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Orson Welles: Giant Of Cinema, Maker Of Myths


Was it possible for anyone who loved the movies not to feel a rush of real grief at the death of Orson Welles?

Grief not only for the man, but for the way death once again illumined his life: the most extreme case in films of opportunities lost, chances ruined, potential wasted.

Think of it: to have made, at the age of 25, the film hailed, for the next half-century, as the greatest of all time; to have followed, at 26, with another masterpiece that many believe surpassed the first--and then to be practically locked out of the film studios for the remaining 45 years of your life.

To have film after film aborted before production, seized from your control, re-edited, butchered, chopped up or discarded; to be forced into a wandering exile, financing movies out of your own pocket, or by a succession of dubious financial deals; and to finally achieve your highest visibility as a TV wine pitchman. What a string of terrible ironies. What a farce and what a tragedy.

Irony upon irony: This man, reduced to penurious film making, had the most lavish sensibility of any of the world's great directors. His movies are dense, enormous, packed with deep-focus imagery, rich overlapping dialogue, the longest tracking shots, the most complicated takes, stories that ranged over the broadest geographical and moral range.

Welles was a poet of memory, magic, grandiose nightmares, the death of kings, vanished epochs. His films are a feast--but as time went on, they were feasts increasingly made from slender means, as if by a clever host who tries to please his guests though his pockets are empty (and always, somehow, does).

He died in the midst of another typically Wellesian ferment--with the smoking ruins of one project around him, and his last film still tied up in the French courts in a Byzantine legal tangle worthy of "Bleak House." The cynical might shake their heads and suggest that Welles' problems lay inside him, that his fate was written.

But there's another way to look at Orson Welles, just as there were six different ways to look at Charles Foster Kane. Remember the audience's response last year to "Amadeus"--that tale of the downfall of music's supreme prodigy? They laughed, they wept. How stupid and heartless were Mozart's detractors; how ignoble his foes; how obtuse his patrons! If we had been alive and in power, surely we would not have let Mozart die like this--uncelebrated, unheard.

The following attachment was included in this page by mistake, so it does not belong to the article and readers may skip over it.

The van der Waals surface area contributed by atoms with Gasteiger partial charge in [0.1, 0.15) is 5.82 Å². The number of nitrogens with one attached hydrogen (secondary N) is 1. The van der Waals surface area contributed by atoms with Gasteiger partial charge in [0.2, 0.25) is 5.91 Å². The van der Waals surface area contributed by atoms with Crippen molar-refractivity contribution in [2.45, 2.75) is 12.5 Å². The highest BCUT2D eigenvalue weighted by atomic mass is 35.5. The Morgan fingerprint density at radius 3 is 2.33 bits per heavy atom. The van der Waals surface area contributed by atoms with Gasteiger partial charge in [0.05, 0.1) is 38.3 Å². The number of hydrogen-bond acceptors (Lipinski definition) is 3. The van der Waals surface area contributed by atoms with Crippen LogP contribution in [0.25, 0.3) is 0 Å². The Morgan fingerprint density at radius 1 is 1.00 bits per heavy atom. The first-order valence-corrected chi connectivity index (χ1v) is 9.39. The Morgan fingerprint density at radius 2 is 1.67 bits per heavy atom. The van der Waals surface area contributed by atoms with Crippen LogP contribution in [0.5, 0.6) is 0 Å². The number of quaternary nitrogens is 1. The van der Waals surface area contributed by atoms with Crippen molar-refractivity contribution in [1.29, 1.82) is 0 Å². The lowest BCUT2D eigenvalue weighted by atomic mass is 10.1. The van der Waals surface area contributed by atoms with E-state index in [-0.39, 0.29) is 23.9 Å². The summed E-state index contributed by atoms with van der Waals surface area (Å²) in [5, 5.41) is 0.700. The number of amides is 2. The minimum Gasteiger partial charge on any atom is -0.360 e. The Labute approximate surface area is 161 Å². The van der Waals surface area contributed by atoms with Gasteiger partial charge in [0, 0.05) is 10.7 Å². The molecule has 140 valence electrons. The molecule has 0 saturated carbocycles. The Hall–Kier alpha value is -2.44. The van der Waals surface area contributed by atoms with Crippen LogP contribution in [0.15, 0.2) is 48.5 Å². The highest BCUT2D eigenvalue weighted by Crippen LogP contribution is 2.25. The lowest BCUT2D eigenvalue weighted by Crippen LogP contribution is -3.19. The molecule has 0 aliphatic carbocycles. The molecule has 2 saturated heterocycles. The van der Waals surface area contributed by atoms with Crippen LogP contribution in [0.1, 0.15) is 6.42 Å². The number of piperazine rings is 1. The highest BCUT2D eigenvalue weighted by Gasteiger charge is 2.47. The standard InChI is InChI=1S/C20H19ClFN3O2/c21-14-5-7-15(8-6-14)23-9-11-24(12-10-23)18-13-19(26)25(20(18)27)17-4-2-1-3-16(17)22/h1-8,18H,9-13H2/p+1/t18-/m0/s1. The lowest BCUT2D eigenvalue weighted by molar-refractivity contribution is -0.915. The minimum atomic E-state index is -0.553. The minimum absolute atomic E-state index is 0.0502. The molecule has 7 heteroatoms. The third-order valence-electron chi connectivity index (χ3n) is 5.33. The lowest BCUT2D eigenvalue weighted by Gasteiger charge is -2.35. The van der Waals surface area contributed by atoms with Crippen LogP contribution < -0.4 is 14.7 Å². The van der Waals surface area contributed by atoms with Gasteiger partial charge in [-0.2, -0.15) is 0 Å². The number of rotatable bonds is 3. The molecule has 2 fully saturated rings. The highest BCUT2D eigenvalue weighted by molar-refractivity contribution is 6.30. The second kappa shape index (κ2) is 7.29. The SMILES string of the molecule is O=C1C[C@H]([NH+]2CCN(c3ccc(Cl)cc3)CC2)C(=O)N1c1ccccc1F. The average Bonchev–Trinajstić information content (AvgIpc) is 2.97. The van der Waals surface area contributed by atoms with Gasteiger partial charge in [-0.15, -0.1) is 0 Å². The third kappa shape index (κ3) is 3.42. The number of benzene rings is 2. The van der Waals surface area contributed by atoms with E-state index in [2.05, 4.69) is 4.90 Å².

So how does this relate to Orson Welles? Welles, who died not in poverty but in a near parody of baronial splendor, letting his pet poodle lap up Evian water from ashtrays at Ma Maison?

Easily. Like Mozart, Welles, from the age of 12, was one of those incomprehensible child prodigies whose youthful feats beggar the imagination. There has been no one like him in movies before or since--just as there have been no other Mozarts.

No one ever mastered the art of film direction so fast or completely, with such amazing fluency and grace. And, like Mozart, Welles was robbed of his rightful position and metier. Who can say who suffered more: Mozart, composing to the very end, or Welles, surrounded by trappings of fame but prevented from practicing the craft he loved?

Perhaps this all begins to seem like sentimental hyperbole. Surely, you might say, if several generations of Hollywood executives believed that Orson Welles could not be trusted to direct, they could not be entirely wrong or stupid. There must be some logic behind their decisions.

Yet, does it make any sense to believe that the maker of "Citizen Kane"--that most sparkling, intelligent and alive of movie masterpieces--immediately lost all the protean gifts that went into its creation? How?

If Orson Welles--for all his faults, real or imagined--had been backed, at any point in his career, as he was with "Kane," he probably would have surpassed it a number of times. (Many, of course, believe he did surpass it: with "The Magnificent Ambersons," "Touch of Evil" and "Chimes at Midnight".) He should have made, not 12 movies, but 40. No other country's film industry ever treated a legendary director the way America's treated Welles. It is a disgrace that will not be lived down or erased for many years.

Why was Welles so badly served, by executives, by film reviewers, even his erstwhile admirers? Henry Jaglom, Welles' friend and collaborator, still speaks bitterly of his fruitless odyssey to secure financing for Welles' screenplay "The Big Brass Ring." (Informed that financing was possible if one of seven actors took the lead, Jaglom and Welles contacted them all; all of them turned him down.)

Jaglom also tells the disturbing story of a young film maker, once also Welles's friend, who briefly assumed the kind of industry clout Welles lacked--yet persistently avoided helping him. According to Jaglom, he did worse. Given for comment a novel Welles wished to film, he urged Welles to drop it--only to film it himself several years later.

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